Educational system is govt’s top priority, says president at SOT conference


ISLAMABAD: President Dr Arif Alvi has said that improving the country’s educational system is the government’s top most priority.

He was addressing an international conference on ‘A World of Tomorrow – Reimagined’ in Karachi on Saturday where he was the chief guest.

President Alvi said that the educational curriculum will have to be updated in accordance with the needs of the modern age as it is the need of the hour. He argued for the need to retain empathy for those who do not have access to the same advantages as others and to work with the aim of taking everyone forward.

The first day of the School of Tomorrow (SOT) two-day event, A World of Tomorrow Reimagined, was extremely well attended. Taking place at the Beach Luxury Hotel, the event is the largest of its kind in Pakistan and brings together members of the public along with national and international leaders and experts to explore issues with an eye for shaping a brighter future.

Beaconhouse Chairperson Mrs Nasreen Mahmud Kasuri gave a welcome speech in which she emphasised the contribution of the private sector in education as well as the need for both private and public sectors to work together to address the ongoing need for quality education.

A panel discussion including renowned filmmaker Sharmeen Obaid-Chinoy, lawyer and activist Nighat Dad, and educationist Dr Lawrence Burke set the direction for the event. It was moderated by Beaconhouse School System (BSS) Chief Executive and  SOT Events Chairman Kasim Kasuri.

Crowds arrived in droves for the afternoon sessions. Panel discussions ran concurrently, with topics ranging from the fourth industrial revolution, inclusion of diversity, the pervasive reach of surveillance, the dangers of stifling freedoms of artistic expression and media, the need and ways in which to conserve architectural heritage with local as well as international examples, how to improve fluency and appreciation of regional and national languages, ways in which sustainable development goals can be taught and understood and the importance of local community spaces to the understanding what excessive use of technology does to the minds of young children.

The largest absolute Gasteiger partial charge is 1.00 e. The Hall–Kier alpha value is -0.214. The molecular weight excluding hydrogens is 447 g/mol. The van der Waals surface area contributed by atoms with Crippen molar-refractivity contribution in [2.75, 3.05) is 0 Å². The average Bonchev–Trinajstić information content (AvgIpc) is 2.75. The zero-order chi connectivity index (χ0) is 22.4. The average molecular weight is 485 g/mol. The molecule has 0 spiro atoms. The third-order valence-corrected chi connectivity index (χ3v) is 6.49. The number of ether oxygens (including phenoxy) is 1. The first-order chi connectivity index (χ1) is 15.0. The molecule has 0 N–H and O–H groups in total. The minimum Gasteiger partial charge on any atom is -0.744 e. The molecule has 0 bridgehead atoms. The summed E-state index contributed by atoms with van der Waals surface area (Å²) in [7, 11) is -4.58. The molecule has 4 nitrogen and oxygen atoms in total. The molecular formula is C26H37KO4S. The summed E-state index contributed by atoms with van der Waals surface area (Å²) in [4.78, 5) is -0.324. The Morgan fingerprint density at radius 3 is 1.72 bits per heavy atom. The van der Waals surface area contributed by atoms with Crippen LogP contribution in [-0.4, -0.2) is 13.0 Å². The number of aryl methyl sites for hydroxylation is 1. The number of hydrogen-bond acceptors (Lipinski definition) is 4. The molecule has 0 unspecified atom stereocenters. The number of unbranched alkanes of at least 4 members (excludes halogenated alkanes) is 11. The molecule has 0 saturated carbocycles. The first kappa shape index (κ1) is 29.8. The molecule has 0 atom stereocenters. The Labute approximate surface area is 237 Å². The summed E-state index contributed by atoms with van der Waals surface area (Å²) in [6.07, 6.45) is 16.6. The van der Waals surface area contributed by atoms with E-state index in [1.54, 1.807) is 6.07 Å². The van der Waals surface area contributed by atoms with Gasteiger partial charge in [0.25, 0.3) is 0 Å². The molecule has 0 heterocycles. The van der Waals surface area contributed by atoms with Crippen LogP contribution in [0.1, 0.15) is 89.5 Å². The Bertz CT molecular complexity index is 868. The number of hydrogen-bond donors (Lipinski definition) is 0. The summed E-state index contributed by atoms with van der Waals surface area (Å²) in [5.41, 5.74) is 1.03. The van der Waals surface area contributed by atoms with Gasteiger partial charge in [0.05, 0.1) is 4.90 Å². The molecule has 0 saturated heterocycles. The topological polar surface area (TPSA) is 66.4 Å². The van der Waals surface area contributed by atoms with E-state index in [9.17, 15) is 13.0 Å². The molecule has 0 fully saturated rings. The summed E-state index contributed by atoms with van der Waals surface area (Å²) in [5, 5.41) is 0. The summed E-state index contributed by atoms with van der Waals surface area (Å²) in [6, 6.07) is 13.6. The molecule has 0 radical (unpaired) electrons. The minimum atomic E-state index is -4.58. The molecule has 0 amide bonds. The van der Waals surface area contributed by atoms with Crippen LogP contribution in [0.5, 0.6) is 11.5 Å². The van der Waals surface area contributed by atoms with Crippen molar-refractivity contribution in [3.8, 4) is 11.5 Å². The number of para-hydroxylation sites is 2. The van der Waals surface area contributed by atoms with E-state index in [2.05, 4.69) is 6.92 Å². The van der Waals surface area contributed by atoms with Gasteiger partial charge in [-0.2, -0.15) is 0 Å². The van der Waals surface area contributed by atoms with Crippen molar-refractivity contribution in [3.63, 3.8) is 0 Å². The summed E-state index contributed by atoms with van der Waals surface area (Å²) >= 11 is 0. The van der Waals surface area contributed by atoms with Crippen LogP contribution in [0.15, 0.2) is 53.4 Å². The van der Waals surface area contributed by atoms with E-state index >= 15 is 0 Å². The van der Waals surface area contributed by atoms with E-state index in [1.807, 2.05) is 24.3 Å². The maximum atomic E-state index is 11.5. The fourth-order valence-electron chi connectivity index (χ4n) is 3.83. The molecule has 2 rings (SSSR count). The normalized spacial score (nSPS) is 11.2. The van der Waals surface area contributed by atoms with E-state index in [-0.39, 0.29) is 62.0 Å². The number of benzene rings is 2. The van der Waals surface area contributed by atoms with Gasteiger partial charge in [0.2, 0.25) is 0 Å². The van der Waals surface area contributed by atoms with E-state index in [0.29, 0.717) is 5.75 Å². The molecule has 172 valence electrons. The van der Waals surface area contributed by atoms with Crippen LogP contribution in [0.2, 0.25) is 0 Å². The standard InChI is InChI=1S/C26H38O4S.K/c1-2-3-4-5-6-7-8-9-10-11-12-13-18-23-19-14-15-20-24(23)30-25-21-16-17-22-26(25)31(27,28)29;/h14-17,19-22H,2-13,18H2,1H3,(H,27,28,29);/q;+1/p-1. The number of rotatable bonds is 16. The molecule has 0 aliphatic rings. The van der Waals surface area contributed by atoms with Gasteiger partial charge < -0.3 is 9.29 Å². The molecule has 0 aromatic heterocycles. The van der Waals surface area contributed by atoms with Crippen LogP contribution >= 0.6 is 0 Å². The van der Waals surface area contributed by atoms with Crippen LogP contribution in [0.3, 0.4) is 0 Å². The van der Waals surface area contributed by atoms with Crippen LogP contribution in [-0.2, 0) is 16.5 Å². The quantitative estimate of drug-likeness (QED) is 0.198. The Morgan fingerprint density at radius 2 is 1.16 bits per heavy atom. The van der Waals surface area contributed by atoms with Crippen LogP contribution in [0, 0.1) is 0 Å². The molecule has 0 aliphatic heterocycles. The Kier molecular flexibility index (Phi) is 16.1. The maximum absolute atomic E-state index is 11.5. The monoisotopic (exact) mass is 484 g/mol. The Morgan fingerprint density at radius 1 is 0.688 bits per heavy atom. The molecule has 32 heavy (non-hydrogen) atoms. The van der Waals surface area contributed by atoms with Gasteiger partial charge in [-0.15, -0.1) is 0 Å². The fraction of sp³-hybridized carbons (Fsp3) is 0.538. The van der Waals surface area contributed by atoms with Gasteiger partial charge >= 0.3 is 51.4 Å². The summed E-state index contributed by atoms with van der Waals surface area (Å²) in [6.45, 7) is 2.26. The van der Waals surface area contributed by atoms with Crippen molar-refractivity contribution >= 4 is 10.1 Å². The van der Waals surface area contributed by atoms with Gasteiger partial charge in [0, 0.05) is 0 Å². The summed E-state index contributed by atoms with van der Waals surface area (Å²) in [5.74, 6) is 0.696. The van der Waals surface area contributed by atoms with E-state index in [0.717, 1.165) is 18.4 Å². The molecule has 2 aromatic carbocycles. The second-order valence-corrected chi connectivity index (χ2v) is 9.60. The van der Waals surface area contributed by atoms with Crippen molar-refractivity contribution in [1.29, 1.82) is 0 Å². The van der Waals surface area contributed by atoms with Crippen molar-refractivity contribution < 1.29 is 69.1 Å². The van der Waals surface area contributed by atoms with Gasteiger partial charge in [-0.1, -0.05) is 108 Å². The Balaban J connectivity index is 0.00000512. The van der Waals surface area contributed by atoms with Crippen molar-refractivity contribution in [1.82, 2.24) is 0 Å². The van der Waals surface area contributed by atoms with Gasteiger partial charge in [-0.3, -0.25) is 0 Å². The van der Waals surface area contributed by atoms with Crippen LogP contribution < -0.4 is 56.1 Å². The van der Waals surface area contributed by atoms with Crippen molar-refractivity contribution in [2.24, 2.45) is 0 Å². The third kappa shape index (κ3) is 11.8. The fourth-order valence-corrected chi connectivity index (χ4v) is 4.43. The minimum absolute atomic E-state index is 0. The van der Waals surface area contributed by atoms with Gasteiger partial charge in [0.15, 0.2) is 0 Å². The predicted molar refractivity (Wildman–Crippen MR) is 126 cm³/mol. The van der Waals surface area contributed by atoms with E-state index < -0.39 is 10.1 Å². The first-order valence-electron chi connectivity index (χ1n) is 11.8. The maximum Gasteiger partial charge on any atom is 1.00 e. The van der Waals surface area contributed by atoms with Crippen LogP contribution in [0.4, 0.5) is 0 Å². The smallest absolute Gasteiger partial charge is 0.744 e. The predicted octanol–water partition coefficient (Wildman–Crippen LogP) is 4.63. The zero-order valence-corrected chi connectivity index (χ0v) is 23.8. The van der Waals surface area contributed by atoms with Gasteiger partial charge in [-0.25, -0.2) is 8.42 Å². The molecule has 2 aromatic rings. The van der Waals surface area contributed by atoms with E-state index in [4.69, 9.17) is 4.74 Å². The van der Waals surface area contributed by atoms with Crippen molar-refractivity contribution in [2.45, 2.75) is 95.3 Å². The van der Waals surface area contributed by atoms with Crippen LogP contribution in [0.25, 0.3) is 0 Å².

There were also presentations on the power of adventure, impactful change, and the future of fashion. Speakers included Babur Habib, Solonia Teodros, Tapu Javeri, Sidra Iqbal, Kami Sid, Arif Hassan, Vladimir Bataev, Deepak Perwani, Soufia Siddiqi, Khalid Ahmed, Saba Gul, and Reza Pakravan among many other experts, artists and thought leaders.

In a presentation, renowned occupational therapist and author Chris Rowan spoke on the impact of technology use on children’s physical, cognitive, social and emotional development.

The packed halls were testament to the fact that citizens of Karachi were ready and willing to emerge after three days of uncertainty that left parts of the city paralysed. More so, they were inspired to engage with the content and speakers on our shared future and how to make it better.

The event is being held from November 3 to November 4 in Karachi and is open to the public.

This event comprises of scholars, policy-makers, social activists and media persons getting together to discuss emerging issues within contemporary societies and how contributions can be made to a better future for us and our future generations.

Even though the format of the events is similar to literary and cultural festivals, it is as different from them as can be. The SOT aims at deriving real outcomes to think how we can use these discussions to address some of the fears people have about the largely unknown future.

The SOT is designed so that learning is incorporated into policies and future planning. Each dimension is explored through a series of panel discussions, debates, presentations, interactive workshops, and exhibits.

On November 4, in a discussion about television as the new cinema, Sanam Saeed along with other experts will discuss the evolution and future of both television and cinema, and how changes in viewing styles – e.g. ‘binge-watching’ – affect both mediums.

Jibran Nasir and others will be debating whether democracy is the best form of government or not.


Comments are closed.